Are You Smarter Than Betty White?

Jun 26

bettywhitered.jpg Nobody doesn’t like Betty White.

Hell, she inspired an unprecedented Facebook campaign to get her on SNL, where she said — with wide eyes and perfect timing  — that before all this she didn’t even know what Facebook was. And now that she does, it sounds like “a huge waste of time.” 

She’s saying worse things than that:
She blames technology and our “over-reliance on gadgets” for making people unable to play Password anymore.  CBS tried to revive the gameshow recently, upping the ante to Million Dollar Password. Well, inflation and all that.

Ms. White says that “kids today,” and I take that to mean all of us, can’t keep up with the fast pace of the game because we’ve created a generation who “can’t think on their feet.” In other words, unless we can look up the answers on Google we’re dead.

  To those of you who actually are kids, Password was a really popular game show in the 60s and 0ddcouplepassword.jpg70s hosted by Betty’s husband, Allen Ludden. A contestant would feed clues to a partner who’d try to guess the secret word.

Odd Couple Alert: there’s a great episode called, appropriately, “Password” (Show #58, first aired in 1971), where Felix gives really weird clues like “Aristophanes” for “birds.” Huh? Well it’s clear to him: Aristophanes wrote a play called “The Birds.” Everybody knows that. Really? Not the steamed and frustrated Oscar, who lost the game — to Betty White and her partner.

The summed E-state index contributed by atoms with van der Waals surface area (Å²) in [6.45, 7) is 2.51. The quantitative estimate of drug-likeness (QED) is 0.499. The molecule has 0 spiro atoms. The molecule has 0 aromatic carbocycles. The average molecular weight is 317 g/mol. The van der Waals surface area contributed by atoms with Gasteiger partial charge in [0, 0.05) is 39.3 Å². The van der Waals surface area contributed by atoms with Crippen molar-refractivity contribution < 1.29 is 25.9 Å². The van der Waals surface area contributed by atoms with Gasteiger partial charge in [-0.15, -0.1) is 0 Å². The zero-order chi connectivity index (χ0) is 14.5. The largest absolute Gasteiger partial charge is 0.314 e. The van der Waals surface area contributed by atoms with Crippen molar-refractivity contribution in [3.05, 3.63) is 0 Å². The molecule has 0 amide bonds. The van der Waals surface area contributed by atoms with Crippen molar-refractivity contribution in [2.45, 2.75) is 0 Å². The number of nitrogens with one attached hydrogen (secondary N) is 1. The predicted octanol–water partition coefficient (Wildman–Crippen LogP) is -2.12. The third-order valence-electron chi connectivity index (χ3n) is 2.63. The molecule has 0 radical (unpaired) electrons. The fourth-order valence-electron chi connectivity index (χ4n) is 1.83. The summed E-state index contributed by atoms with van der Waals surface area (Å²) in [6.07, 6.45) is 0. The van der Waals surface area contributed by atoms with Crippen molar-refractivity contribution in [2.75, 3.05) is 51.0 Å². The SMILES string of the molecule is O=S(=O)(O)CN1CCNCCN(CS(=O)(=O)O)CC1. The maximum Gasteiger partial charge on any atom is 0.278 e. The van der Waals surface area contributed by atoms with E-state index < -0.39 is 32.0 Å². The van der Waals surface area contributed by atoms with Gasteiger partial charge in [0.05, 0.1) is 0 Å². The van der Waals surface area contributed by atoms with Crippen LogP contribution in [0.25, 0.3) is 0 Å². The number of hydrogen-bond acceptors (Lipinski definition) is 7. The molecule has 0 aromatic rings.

That was a long time ago, and 99.9% of the audience wouldn’t have gotten the ancient Greek playwright/bird clue then either. Felix, the original metrosexual and know-it-all, was always more learned than the rest of us. But to Ms White’s point: Is technology making us dumber?

I’m not so sure . . .

Maybe people can’t play Password because they’re not used to actually, like, you know, talking to each other.

But wait, that’s mostly because of technology too, isn’t it? It all started with television, when for the first time in recorded history people could spend hours staring at a tube without the annoyance of actually having a conversation. Well, before that you could sit around a campfire, but you’d probably break out into song at some point.

textingatdinner_1.jpgThese days you can and do text or confer with your Iphone (iPad or iDon’tknowwhatelse) while you’re at dinner,  riding in a car, in your living room or anyplace else, so you can be with someone for hours at a stretch and pay no attention to your companion(s).

Playing Password requires interaction. With a (Gasp!) human. Could we do it? Betty may be right. We are pretty hooked on gadgets. Humans, not so much,.

I don’t have any statistics on this, but I bet we’re actually using fewer words these days too. After all, our favorite noun, verb, adjective, and adverb of choice seems to begin with f and end with uck. Get rid of that word and our vocabulary choices would dwindle down to a precious few, to quote a song from the distant, more literate past.

passwordvideo_1.jpgAnd see, words are important. They form thoughts. They allow us to communicate. They’re good for song lyrics. They make us better at Password.

And if we’d learn to use words again, and you know, like, talk to each other, could we learn to play Password?

Would we get some respect from Betty White?
Nobody wouldn’t like that.


W E IG H  I N  H E R E.


Leave a Reply

Your email address will not be published. Required fields are marked *